Despite the rising incidence of autoimmunity, therapeutic options for patients with autoimmune disease still rely on decades-old immunosuppressive strategies that risk severe and potentially fatal complications. Thus, novel therapeutic approaches for autoimmune diseases are greatly needed in order to minimize treatment-related toxicity. Such strategies would ideally target only the autoreactive immune components to preserve beneficial immunity. Here, we review how several decades of basic, translational, and clinical research on the immunology of pemphigus vulgaris (PV), an autoantibody-mediated skin disease, have enabled the development of targeted immunotherapeutic strategies. We discuss research to elucidate the pathophysiology of PV and how the knowledge afforded by these studies has led to the preclinical and clinical testing of targeted approaches to neutralize autoantibodies, to induce antigen-specific tolerance, and to specifically eliminate autoreactive B cells in PV.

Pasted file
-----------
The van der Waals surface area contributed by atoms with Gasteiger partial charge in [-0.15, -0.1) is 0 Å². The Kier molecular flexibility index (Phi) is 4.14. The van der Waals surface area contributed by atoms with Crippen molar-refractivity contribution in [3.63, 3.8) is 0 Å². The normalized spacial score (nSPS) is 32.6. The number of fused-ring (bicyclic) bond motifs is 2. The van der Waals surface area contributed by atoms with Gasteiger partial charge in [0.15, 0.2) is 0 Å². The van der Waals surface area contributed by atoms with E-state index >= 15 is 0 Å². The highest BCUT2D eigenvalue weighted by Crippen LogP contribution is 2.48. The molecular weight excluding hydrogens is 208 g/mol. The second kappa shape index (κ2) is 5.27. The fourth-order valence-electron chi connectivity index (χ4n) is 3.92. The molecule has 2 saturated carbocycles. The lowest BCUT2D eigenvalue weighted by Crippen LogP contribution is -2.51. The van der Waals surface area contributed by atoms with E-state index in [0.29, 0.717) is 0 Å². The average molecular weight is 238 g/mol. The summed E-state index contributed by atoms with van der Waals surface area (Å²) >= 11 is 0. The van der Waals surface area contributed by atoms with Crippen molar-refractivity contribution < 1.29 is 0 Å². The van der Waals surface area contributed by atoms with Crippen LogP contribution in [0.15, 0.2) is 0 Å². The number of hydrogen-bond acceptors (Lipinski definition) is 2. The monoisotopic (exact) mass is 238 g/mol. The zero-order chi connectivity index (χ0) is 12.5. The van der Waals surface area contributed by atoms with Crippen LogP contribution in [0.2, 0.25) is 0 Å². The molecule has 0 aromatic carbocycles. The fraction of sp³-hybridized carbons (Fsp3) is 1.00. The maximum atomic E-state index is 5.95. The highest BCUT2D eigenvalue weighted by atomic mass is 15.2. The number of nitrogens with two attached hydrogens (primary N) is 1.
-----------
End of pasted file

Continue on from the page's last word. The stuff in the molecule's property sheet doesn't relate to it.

Christoph T. Ellebrecht, Aimee S. Payne
Potential mechanisms of disease relapse after B cell depletion therapy.
Relapse after rituximab therapy of pemphigus vulgaris may be due to incomplete B cell depletion and recurrence of the same anti-DSG3 B cells observed during initial disease, a model best supported by the current data. Alternatively, disease relapse may be triggered by the appearance of a new anti-DSG3 B cell repertoire after complete B cell depletion. Production of anti-DSG3 antibodies by long-lived plasma cells, which are CD20– and hence not targeted by rituximab, appears not to play a significant role for many patients, given the serologic remissions of disease observed after rituximab therapy. Illustrated by Rachel Davidowitz.